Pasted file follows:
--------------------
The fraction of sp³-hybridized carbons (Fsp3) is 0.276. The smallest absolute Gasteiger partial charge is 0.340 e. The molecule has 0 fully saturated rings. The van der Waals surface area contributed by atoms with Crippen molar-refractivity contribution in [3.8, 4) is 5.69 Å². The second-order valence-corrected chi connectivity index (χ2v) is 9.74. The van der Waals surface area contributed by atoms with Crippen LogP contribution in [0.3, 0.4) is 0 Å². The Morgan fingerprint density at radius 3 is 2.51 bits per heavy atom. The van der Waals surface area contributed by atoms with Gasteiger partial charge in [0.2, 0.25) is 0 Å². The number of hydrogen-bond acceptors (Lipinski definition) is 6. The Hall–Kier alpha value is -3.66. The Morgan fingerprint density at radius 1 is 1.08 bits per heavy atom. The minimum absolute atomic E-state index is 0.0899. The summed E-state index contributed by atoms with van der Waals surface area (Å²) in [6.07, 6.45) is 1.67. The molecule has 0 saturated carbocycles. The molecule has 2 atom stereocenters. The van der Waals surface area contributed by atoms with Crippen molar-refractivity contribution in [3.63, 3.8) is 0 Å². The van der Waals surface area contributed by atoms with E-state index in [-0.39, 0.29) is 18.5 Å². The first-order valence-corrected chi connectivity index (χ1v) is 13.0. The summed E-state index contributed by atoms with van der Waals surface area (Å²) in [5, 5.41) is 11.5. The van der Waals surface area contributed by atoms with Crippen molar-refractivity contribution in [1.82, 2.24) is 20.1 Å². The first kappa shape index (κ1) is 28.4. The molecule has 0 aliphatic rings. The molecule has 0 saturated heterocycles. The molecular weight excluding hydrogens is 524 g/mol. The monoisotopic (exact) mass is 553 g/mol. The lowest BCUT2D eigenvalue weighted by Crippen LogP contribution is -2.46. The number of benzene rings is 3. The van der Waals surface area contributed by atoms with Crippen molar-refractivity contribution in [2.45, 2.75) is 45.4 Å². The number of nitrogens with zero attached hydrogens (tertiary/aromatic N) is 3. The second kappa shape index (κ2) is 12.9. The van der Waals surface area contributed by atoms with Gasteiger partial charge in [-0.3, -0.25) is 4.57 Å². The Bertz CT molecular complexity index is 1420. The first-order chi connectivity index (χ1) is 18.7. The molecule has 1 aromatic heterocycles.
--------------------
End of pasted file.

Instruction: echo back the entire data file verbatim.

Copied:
The fraction of sp³-hybridized carbons (Fsp3) is 0.276. The smallest absolute Gasteiger partial charge is 0.340 e. The molecule has 0 fully saturated rings. The van der Waals surface area contributed by atoms with Crippen molar-refractivity contribution in [3.8, 4) is 5.69 Å². The second-order valence-corrected chi connectivity index (χ2v) is 9.74. The van der Waals surface area contributed by atoms with Crippen LogP contribution in [0.3, 0.4) is 0 Å². The Morgan fingerprint density at radius 3 is 2.51 bits per heavy atom. The van der Waals surface area contributed by atoms with Gasteiger partial charge in [0.2, 0.25) is 0 Å². The number of hydrogen-bond acceptors (Lipinski definition) is 6. The Hall–Kier alpha value is -3.66. The Morgan fingerprint density at radius 1 is 1.08 bits per heavy atom. The minimum absolute atomic E-state index is 0.0899. The summed E-state index contributed by atoms with van der Waals surface area (Å²) in [6.07, 6.45) is 1.67. The molecule has 0 saturated carbocycles. The molecule has 2 atom stereocenters. The van der Waals surface area contributed by atoms with Crippen molar-refractivity contribution in [3.63, 3.8) is 0 Å². The van der Waals surface area contributed by atoms with E-state index in [-0.39, 0.29) is 18.5 Å². The first-order valence-corrected chi connectivity index (χ1v) is 13.0. The summed E-state index contributed by atoms with van der Waals surface area (Å²) in [5, 5.41) is 11.5. The van der Waals surface area contributed by atoms with Crippen molar-refractivity contribution in [1.82, 2.24) is 20.1 Å². The first kappa shape index (κ1) is 28.4. The molecule has 0 aliphatic rings. The molecule has 0 saturated heterocycles. The molecular weight excluding hydrogens is 524 g/mol. The monoisotopic (exact) mass is 553 g/mol. The lowest BCUT2D eigenvalue weighted by Crippen LogP contribution is -2.46. The number of benzene rings is 3. The van der Waals surface area contributed by atoms with Crippen molar-refractivity contribution in [2.45, 2.75) is 45.4 Å². The number of nitrogens with zero attached hydrogens (tertiary/aromatic N) is 3. The second kappa shape index (κ2) is 12.9. The van der Waals surface area contributed by atoms with Gasteiger partial charge in [-0.3, -0.25) is 4.57 Å². The Bertz CT molecular complexity index is 1420. The first-order chi connectivity index (χ1) is 18.7. The molecule has 1 aromatic heterocycles.